GTI: Learning to Generalize across Long-Horizon Tasks from Human Demonstrations

Ajay Mandlekar, Danfei Xu, Roberto Martín-Martín, Silvio Savarese, Li Fei-Fei


Imitation learning is an effective and safe technique to train robot policies in the real world because it does not depend on an expensive random exploration process. However, due to the lack of exploration, learning policies that generalize beyond the demonstrated behaviors is still an open challenge. We present a novel imitation learning framework to enable robots to 1) learn complex real world manipulation tasks efficiently from a small number of human demonstrations, and 2) synthesize new behaviors not contained in the collected demonstrations. Our key insight is that multi-task domains often present a latent structure, where demonstrated trajectories for different tasks intersect at common regions of the state space. We present Generalization Through Imitation (GTI), a two-stage offline imitation learning algorithm that exploits this intersecting structure to train goal-directed policies that generalize to unseen start and goal state combinations. In the first stage of GTI, we train a stochastic policy that leverages trajectory intersections to have the capacity to compose behaviors from different demonstration trajectories together. In the second stage of GTI, we collect a small set of rollouts from the unconditioned stochastic policy of the first stage, and train a goal-directed agent to generalize to novel start and goal configurations. We validate GTI in both simulated domains and a challenging long-horizon robotic manipulation domain in real world. Additional results and videos are available at

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07/15 15:00 UTC 07/15 17:00 UTC

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Review 2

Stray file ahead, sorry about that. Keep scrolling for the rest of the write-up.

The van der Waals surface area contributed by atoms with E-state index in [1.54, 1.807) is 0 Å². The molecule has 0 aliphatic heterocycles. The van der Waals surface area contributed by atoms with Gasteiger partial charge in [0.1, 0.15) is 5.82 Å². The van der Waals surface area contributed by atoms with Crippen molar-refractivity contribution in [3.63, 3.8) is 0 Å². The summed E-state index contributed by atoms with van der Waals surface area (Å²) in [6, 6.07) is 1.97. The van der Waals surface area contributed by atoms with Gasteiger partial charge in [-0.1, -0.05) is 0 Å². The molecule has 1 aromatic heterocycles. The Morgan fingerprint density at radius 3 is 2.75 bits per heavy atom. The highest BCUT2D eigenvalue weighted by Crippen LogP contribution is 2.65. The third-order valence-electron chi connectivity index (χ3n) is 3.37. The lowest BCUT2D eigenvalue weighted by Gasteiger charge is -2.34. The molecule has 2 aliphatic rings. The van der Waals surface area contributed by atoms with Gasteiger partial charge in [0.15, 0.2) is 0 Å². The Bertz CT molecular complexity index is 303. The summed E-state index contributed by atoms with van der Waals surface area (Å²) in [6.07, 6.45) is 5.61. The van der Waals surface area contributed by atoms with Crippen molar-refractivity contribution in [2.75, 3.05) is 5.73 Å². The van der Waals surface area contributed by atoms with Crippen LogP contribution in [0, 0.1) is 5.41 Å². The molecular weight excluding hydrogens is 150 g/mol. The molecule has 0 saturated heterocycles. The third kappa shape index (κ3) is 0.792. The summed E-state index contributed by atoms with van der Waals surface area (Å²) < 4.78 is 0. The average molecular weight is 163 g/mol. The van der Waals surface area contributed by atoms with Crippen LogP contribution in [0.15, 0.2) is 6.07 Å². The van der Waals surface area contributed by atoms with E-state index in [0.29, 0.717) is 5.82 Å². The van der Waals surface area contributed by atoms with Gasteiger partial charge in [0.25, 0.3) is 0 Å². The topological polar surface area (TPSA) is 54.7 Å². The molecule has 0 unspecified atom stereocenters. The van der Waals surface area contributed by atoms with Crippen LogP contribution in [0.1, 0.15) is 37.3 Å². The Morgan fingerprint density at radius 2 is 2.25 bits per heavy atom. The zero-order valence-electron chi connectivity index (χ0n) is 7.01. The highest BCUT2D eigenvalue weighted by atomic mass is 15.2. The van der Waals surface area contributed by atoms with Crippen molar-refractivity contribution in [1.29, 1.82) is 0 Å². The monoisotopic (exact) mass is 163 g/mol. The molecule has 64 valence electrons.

Originality: The paper presents an original idea that addresses a problem that might not be well known to the wider community but it definitely exists in the field of imitation learning. The authors also do a good job of providing a comprehensive overview of the related work. Quality: This is a well-written paper that presents good results and presents a single, well justified story. The authors don't try to overreach for additional contributions but rather clearly present the problem that they're interested in and show an approach that addresses this problem. I think that there are two aspects that slightly diminish the quality of the paper: - the lack of strong baselines. The authors compare to well-known techniques that are destined to fail. However, they could introduce an LMP-based baseline [29] that should be able to better deal with the multi-modality in the data, as well as other versions of their method, e.g. where there is just a single Gaussian prior. - the figures (esp. Fig. 2) are often confusing and don't provide additional help with understanding the concepts in the paper. For example, what do the colors refer to in Fig. 2? Which parts of the networks are shared? If this a conditional VAE, why isn't the prior conditioned on the on the goal, etc. The same applies to the algorithm boxes which could be significantly shortened and made more accessible. Clarity: The paper is relatively clear and well written but as mentioned above, I think it could benefit a lot from better figures and algorithm boxes. There are also minor issues such as typos and duplicates in the Related Work section. Significance: I would grade the significance of this paper as medium. It addresses a problem but it doesn't fully show comparisons to competitive baselines. Here are a few suggestions on how to improve it: - introduce comparisons to simpler versions of your method: single Gaussian prior, single network that directly produces actions (even with the GMM prior) - introduce comparisons to LMP[28] and GCBC with a multi-modal output - the authors potentially missed an important point that even a multi-modal BC-like method might not be able to deal with the presented problem because of the mode-covering behavior of forward KL. - discuss the comparison to Q-learning-based methods that technically are supposed to be able to merge trajectories like the ones presented in the paper. Why GC-Batch RL method can't achieve the same result? - Remove IRIS in Fig. 3 description. It's supposed to be GTI. - the architecture of Stage 1 is very much unclear given the current Figure. I believe that the prior should be goal-conditioned. I would also suggest a comparison to a single stage process with a multi-modal prior. - motivation of the paper is rather strong but the authors cite the work of 28 as an example of large amounts of annotated demonstrations, which is not true, since it relies on unlabelled play data.